Nintendo signals supply difficulties for Switch

This article is being republished as part of our daily reproduction of articles that also appeared in the U.S. print edition of The Wall Street Journal (July 27, 2017).

TOKYO -- Nintendo Co. kept its sales forecast for the Switch console unchanged despite strong demand, reflecting what analysts said is a supply bottleneck that could hurt the company during the critical year-end holiday season.

Kyoto-based Nintendo said Wednesday it sold 1.97 million units of the handheld-console hybrid game machine in the April-June quarter and is sticking to its forecast of 10 million for the current fiscal year, which ends next March.

That would bring cumulative sales since the console's March 3 debut close to 13 million, short of analysts' forecasts of more than 15 million by March 2018. Analysts said the April-June sales figure wasn't bad but could have been better if Nintendo had been able to deliver more units. Demand is strong, with game fans in some cases lining up for blocks to get their hands on a Switch.

Some people involved in Nintendo's supply chain said there are manufacturing problems. A Nintendo spokesman declined to comment on that but said the company is doing its best to make more units.

Piers Harding-Rolls, an analyst at IHS Markit, said he still expects Nintendo to beat its annual forecast, "but it all depends on supply into the market."

Since the Switch's introduction, demand has kept rising, thanks to a lineup of popular games such as "The Legend of Zelda: Breath of the Wild" and "Mario Kart 8 Deluxe."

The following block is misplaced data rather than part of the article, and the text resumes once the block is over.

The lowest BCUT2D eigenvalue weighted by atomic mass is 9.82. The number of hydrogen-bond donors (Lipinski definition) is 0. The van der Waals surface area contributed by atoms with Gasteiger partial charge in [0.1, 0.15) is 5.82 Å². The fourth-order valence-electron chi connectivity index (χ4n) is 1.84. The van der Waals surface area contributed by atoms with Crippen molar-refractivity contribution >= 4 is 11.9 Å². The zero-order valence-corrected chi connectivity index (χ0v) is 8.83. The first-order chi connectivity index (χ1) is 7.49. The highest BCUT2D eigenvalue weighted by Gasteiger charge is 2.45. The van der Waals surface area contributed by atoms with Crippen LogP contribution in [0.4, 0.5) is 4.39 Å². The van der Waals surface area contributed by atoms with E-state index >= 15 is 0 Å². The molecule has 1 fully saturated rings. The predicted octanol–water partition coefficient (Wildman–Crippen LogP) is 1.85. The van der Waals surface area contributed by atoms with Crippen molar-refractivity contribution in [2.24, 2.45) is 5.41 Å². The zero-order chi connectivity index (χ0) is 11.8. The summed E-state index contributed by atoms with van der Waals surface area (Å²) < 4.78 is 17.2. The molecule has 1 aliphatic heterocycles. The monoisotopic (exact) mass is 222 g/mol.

The shortage of machines has driven some consumers to pay a premium to get one from resellers. Yuki Noro, a 46-year-old freelance consultant in Tokyo, said she paid Yen53,000 ($474) for a console whose retail price is Yen29,980.

"My son wanted one. I said, 'Fine,' because Nintendo's TV ad said the price was about Yen30,000," she said. "Then I wasn't able to find it anywhere. But I had made a promise, so I had to pay extra. It's truly an unhappy decision I want to forget immediately."

Nintendo plans by the end of 2017 to release more titles for the Switch, including a Pokémon game in September and "Super Mario Odyssey" in October. It started selling "Splatoon 2" last week.

The new Mario game will spur demand, and Nintendo needs to have machines on store shelves to meet it, said independent game consultant Serkan Toto.

In the April-June quarter, the first of its fiscal year, Nintendo reported an operating profit of Yen16.2 billion ($144.8 million) on revenue of Yen154.1 billion, a turnaround from a year-earlier loss of Yen5.1 billion as the company phased out its unpopular Wii U console. Net profit totaled Yen21.3 billion, compared with a loss of Yen24.5 billion.

By Takashi Mochizuki

(END) Dow Jones Newswires

July 27, 2017 02:47 ET (06:47 GMT)